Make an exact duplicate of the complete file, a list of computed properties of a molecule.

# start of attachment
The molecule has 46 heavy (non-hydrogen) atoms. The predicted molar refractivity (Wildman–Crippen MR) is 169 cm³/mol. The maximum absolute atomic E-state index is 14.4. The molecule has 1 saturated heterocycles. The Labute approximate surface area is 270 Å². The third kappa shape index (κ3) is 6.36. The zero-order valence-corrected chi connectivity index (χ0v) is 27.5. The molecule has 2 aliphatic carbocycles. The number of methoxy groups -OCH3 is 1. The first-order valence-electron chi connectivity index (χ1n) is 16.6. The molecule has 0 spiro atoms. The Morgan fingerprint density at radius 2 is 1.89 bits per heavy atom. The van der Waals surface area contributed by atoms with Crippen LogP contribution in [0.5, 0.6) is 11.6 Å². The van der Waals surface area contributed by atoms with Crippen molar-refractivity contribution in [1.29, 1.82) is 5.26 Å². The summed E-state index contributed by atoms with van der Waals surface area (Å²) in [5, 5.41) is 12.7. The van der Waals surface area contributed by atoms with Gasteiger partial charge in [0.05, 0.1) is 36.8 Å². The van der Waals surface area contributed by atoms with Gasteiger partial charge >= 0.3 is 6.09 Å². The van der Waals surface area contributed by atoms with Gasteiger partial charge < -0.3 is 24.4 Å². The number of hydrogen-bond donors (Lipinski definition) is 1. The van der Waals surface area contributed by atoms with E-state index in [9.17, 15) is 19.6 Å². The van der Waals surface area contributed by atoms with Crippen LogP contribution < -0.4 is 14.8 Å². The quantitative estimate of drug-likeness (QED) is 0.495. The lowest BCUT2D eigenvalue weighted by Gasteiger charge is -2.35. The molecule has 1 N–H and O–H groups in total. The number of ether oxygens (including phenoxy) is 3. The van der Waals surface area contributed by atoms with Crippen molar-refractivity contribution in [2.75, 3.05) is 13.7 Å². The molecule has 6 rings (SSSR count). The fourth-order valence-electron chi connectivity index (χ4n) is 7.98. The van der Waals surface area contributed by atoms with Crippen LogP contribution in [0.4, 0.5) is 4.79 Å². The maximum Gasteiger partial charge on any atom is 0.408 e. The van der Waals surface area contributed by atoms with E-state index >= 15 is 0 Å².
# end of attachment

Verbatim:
The molecule has 46 heavy (non-hydrogen) atoms. The predicted molar refractivity (Wildman–Crippen MR) is 169 cm³/mol. The maximum absolute atomic E-state index is 14.4. The molecule has 1 saturated heterocycles. The Labute approximate surface area is 270 Å². The third kappa shape index (κ3) is 6.36. The zero-order valence-corrected chi connectivity index (χ0v) is 27.5. The molecule has 2 aliphatic carbocycles. The number of methoxy groups -OCH3 is 1. The first-order valence-electron chi connectivity index (χ1n) is 16.6. The molecule has 0 spiro atoms. The Morgan fingerprint density at radius 2 is 1.89 bits per heavy atom. The van der Waals surface area contributed by atoms with Crippen LogP contribution in [0.5, 0.6) is 11.6 Å². The van der Waals surface area contributed by atoms with Crippen molar-refractivity contribution in [1.29, 1.82) is 5.26 Å². The summed E-state index contributed by atoms with van der Waals surface area (Å²) in [5, 5.41) is 12.7. The van der Waals surface area contributed by atoms with Gasteiger partial charge in [0.05, 0.1) is 36.8 Å². The van der Waals surface area contributed by atoms with Gasteiger partial charge >= 0.3 is 6.09 Å². The van der Waals surface area contributed by atoms with Gasteiger partial charge < -0.3 is 24.4 Å². The number of hydrogen-bond donors (Lipinski definition) is 1. The van der Waals surface area contributed by atoms with E-state index in [9.17, 15) is 19.6 Å². The van der Waals surface area contributed by atoms with Crippen LogP contribution < -0.4 is 14.8 Å². The quantitative estimate of drug-likeness (QED) is 0.495. The lowest BCUT2D eigenvalue weighted by Gasteiger charge is -2.35. The molecule has 1 N–H and O–H groups in total. The number of ether oxygens (including phenoxy) is 3. The van der Waals surface area contributed by atoms with Crippen molar-refractivity contribution in [2.75, 3.05) is 13.7 Å². The molecule has 6 rings (SSSR count). The fourth-order valence-electron chi connectivity index (χ4n) is 7.98. The van der Waals surface area contributed by atoms with Crippen LogP contribution in [0.4, 0.5) is 4.79 Å². The maximum Gasteiger partial charge on any atom is 0.408 e. The van der Waals surface area contributed by atoms with E-state index >= 15 is 0 Å².